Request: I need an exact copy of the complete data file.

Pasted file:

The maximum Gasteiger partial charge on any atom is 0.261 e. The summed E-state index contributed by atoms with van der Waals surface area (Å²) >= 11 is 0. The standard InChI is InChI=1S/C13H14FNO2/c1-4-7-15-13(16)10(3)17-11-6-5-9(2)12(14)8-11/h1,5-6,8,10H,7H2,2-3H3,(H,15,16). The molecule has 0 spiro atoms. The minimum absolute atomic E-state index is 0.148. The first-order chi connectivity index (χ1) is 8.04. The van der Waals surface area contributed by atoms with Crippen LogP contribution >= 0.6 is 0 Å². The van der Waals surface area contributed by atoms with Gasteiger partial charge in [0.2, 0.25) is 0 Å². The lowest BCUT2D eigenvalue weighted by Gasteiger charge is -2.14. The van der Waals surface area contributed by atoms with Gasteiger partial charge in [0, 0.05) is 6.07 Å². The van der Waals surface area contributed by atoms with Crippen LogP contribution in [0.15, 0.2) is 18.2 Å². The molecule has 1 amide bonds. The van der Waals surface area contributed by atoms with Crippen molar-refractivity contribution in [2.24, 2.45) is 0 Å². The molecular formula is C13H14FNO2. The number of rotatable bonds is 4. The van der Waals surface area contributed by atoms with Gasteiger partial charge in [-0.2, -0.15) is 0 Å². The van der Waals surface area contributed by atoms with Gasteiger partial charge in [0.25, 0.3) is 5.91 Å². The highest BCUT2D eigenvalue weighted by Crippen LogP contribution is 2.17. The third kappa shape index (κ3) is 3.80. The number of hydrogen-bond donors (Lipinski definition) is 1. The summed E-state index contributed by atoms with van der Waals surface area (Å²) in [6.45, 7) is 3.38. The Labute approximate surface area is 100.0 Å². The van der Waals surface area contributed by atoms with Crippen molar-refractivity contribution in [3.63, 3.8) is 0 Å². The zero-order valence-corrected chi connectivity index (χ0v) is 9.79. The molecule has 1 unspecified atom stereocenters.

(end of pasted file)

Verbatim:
The maximum Gasteiger partial charge on any atom is 0.261 e. The summed E-state index contributed by atoms with van der Waals surface area (Å²) >= 11 is 0. The standard InChI is InChI=1S/C13H14FNO2/c1-4-7-15-13(16)10(3)17-11-6-5-9(2)12(14)8-11/h1,5-6,8,10H,7H2,2-3H3,(H,15,16). The molecule has 0 spiro atoms. The minimum absolute atomic E-state index is 0.148. The first-order chi connectivity index (χ1) is 8.04. The van der Waals surface area contributed by atoms with Crippen LogP contribution >= 0.6 is 0 Å². The van der Waals surface area contributed by atoms with Gasteiger partial charge in [0.2, 0.25) is 0 Å². The lowest BCUT2D eigenvalue weighted by Gasteiger charge is -2.14. The van der Waals surface area contributed by atoms with Gasteiger partial charge in [0, 0.05) is 6.07 Å². The van der Waals surface area contributed by atoms with Crippen LogP contribution in [0.15, 0.2) is 18.2 Å². The molecule has 1 amide bonds. The van der Waals surface area contributed by atoms with Crippen molar-refractivity contribution in [2.24, 2.45) is 0 Å². The molecular formula is C13H14FNO2. The number of rotatable bonds is 4. The van der Waals surface area contributed by atoms with Gasteiger partial charge in [-0.2, -0.15) is 0 Å². The van der Waals surface area contributed by atoms with Gasteiger partial charge in [0.25, 0.3) is 5.91 Å². The highest BCUT2D eigenvalue weighted by Crippen LogP contribution is 2.17. The third kappa shape index (κ3) is 3.80. The number of hydrogen-bond donors (Lipinski definition) is 1. The summed E-state index contributed by atoms with van der Waals surface area (Å²) in [6.45, 7) is 3.38. The Labute approximate surface area is 100.0 Å². The van der Waals surface area contributed by atoms with Crippen molar-refractivity contribution in [3.63, 3.8) is 0 Å². The zero-order valence-corrected chi connectivity index (χ0v) is 9.79. The molecule has 1 unspecified atom stereocenters.